Intervention 5

Normally I would keep a convention review and publish it in Watch The Skies, but this convention happened to fall the weekend directly after this month’s publication. Rather than wait out the weeks between I’m going to put my notes up here first.

This year was the 5th for Intervention and the 5th for me as well. While I wasn’t on staff every year, I have always been at least a volunteer. I really do think the folks in charge of this convention are doing it right. It has been as smooth and uncomplicated as I’ve seen for any event I’ve been involved with. Behind the scenes prep work shows clearly.

The Friday of the convention as I arrived at the hotel genuinely felt more like a finish line than a starting line for me. My personal schedule had me on the run and busy for what felt like weeks before the convention. It took conscious effort to get into the right mind set. The convention itself, the atmosphere actually helped with that.

I would give a review of other parts of the convention or talk about the panels, but I didn’t really see a lot of those. I spent some time in the stand-up arcade playing some old school games and did get the chance to squeeze in a board game right before we headed home, but the vast majority of the time I was in the children’s programing room. That was where the fun was happening. Coloring, creating, building steampunk dinosaurs, creating homemade glow in the dark slime along with a bunch of other stuff. Making, making a mess and enjoying the work (or the destruction of the work) at the end were all parts of the fun. I give credit to Corinne as the head of the program – she really pulled together some great stuff for this year.

Whatever other details there were about the convention, this was posted on Facebook by the convention creator and I think it sums up the weekend better than anything else I can say,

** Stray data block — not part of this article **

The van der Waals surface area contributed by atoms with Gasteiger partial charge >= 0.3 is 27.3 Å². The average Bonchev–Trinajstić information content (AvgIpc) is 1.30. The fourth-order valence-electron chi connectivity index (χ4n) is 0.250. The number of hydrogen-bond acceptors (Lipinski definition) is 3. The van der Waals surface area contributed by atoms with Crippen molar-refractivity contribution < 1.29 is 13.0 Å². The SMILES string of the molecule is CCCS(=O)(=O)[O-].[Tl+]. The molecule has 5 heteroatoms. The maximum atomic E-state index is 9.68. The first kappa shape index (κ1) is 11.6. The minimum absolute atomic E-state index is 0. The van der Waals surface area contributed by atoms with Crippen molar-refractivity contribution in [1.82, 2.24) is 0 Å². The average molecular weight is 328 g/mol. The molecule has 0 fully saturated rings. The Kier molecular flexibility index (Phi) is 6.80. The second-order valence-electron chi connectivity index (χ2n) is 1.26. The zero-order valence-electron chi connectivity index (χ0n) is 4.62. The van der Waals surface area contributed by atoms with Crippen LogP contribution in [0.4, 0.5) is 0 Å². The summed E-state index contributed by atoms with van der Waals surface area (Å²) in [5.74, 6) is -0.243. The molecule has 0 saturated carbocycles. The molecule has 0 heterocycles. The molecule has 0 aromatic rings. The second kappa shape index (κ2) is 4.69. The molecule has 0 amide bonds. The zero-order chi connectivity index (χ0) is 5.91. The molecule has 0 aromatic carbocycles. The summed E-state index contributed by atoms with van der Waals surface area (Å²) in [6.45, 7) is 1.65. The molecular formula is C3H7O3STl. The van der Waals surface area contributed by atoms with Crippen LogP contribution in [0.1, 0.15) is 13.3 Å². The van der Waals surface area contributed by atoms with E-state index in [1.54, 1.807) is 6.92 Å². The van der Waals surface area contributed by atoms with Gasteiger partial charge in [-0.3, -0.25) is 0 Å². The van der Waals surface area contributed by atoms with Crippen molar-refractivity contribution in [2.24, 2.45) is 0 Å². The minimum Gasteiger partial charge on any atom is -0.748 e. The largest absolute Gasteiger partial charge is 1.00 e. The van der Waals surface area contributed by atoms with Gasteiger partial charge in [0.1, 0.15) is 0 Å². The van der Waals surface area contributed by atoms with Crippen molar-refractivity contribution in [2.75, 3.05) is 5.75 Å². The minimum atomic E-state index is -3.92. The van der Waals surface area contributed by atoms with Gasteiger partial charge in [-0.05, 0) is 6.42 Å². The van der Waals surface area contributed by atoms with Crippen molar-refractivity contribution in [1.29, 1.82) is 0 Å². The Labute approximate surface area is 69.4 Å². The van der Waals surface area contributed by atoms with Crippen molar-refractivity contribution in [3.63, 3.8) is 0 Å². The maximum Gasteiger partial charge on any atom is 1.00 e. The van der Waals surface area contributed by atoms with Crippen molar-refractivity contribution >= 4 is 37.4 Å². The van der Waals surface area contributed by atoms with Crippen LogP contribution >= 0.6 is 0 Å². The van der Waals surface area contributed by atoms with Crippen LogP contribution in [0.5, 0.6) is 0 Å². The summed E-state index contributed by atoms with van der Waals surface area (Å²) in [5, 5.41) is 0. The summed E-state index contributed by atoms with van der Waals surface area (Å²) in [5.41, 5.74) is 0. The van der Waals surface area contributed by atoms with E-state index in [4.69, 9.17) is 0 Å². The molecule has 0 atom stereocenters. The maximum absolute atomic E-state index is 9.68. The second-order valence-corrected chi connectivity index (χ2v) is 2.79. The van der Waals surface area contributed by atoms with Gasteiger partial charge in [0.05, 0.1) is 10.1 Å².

READ THIS: If you don’t know what we do, why we are different, and why you should support us with donations and registrations, Monica Marier just summed it up: “Something amazing happened today. I brought my daughter to Intervention today and she made an LIFE-CHANGING discovery.
Since she started school, this kid had been told that she was weird, and wrong, and an outcast because she was a girl who liked things like skeletons, and steampunk, and Dr. Who, instead of American Girl Dolls and Horses.
Today she saw and met a ton of women and girls who liked all those “geek” things that she liked and that they were proud of it. And she realized:
She was a part of something. And she was among people who thought that she was wonderful. IT’S SO GREAT that her first great con adventure was in such a safe, warm, friendly convention like Intervention and it was everything I hoped it would be and MORE. She’s already bouncing up and down in anticipation of ReGeneration Who.
THANKS SO MUCH, to Oni Hartstein, James Harknell , Pete Abrams and all the staff and artists that made this a truly fantastic weekend.
You guys put this smile here.”

Being right

Sometimes I don’t like that the research I did for stories leads me toward “correct” conclusions. IF you haven’t, head out and pick up the Defending The Future series, in particular Best Laid Plans and Dogs Of War where my stories appear. The stories I wrote have soldiers from “resource command”. I’ve taken a rather dim view of how people will react to scarcity, but that view has been borne out in the past.

Recently an article cropped up that that dim future might be closer than we thought. Sometimes it’s not great to be right.

Historic Drought in California

My Father Wore Rainbow Suspenders